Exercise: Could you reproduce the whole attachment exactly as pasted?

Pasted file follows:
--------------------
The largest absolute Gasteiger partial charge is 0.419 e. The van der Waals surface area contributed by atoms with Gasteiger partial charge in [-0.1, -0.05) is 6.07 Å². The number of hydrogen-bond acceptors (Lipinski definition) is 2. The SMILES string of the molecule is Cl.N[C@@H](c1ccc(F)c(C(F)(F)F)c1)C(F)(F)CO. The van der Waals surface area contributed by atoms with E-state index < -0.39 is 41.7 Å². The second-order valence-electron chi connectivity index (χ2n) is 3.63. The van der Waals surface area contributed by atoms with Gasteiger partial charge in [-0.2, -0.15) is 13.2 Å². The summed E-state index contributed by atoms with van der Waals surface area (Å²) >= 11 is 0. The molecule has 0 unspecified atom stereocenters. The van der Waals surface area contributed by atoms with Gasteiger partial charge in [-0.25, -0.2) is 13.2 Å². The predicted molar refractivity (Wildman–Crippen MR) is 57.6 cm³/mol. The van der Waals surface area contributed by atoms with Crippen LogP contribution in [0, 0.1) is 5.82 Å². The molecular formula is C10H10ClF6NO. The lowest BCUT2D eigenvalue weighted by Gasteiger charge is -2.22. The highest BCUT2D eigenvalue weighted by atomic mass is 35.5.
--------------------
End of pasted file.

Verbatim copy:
The largest absolute Gasteiger partial charge is 0.419 e. The van der Waals surface area contributed by atoms with Gasteiger partial charge in [-0.1, -0.05) is 6.07 Å². The number of hydrogen-bond acceptors (Lipinski definition) is 2. The SMILES string of the molecule is Cl.N[C@@H](c1ccc(F)c(C(F)(F)F)c1)C(F)(F)CO. The van der Waals surface area contributed by atoms with E-state index < -0.39 is 41.7 Å². The second-order valence-electron chi connectivity index (χ2n) is 3.63. The van der Waals surface area contributed by atoms with Gasteiger partial charge in [-0.2, -0.15) is 13.2 Å². The summed E-state index contributed by atoms with van der Waals surface area (Å²) >= 11 is 0. The molecule has 0 unspecified atom stereocenters. The van der Waals surface area contributed by atoms with Gasteiger partial charge in [-0.25, -0.2) is 13.2 Å². The predicted molar refractivity (Wildman–Crippen MR) is 57.6 cm³/mol. The van der Waals surface area contributed by atoms with Crippen LogP contribution in [0, 0.1) is 5.82 Å². The molecular formula is C10H10ClF6NO. The lowest BCUT2D eigenvalue weighted by Gasteiger charge is -2.22. The highest BCUT2D eigenvalue weighted by atomic mass is 35.5.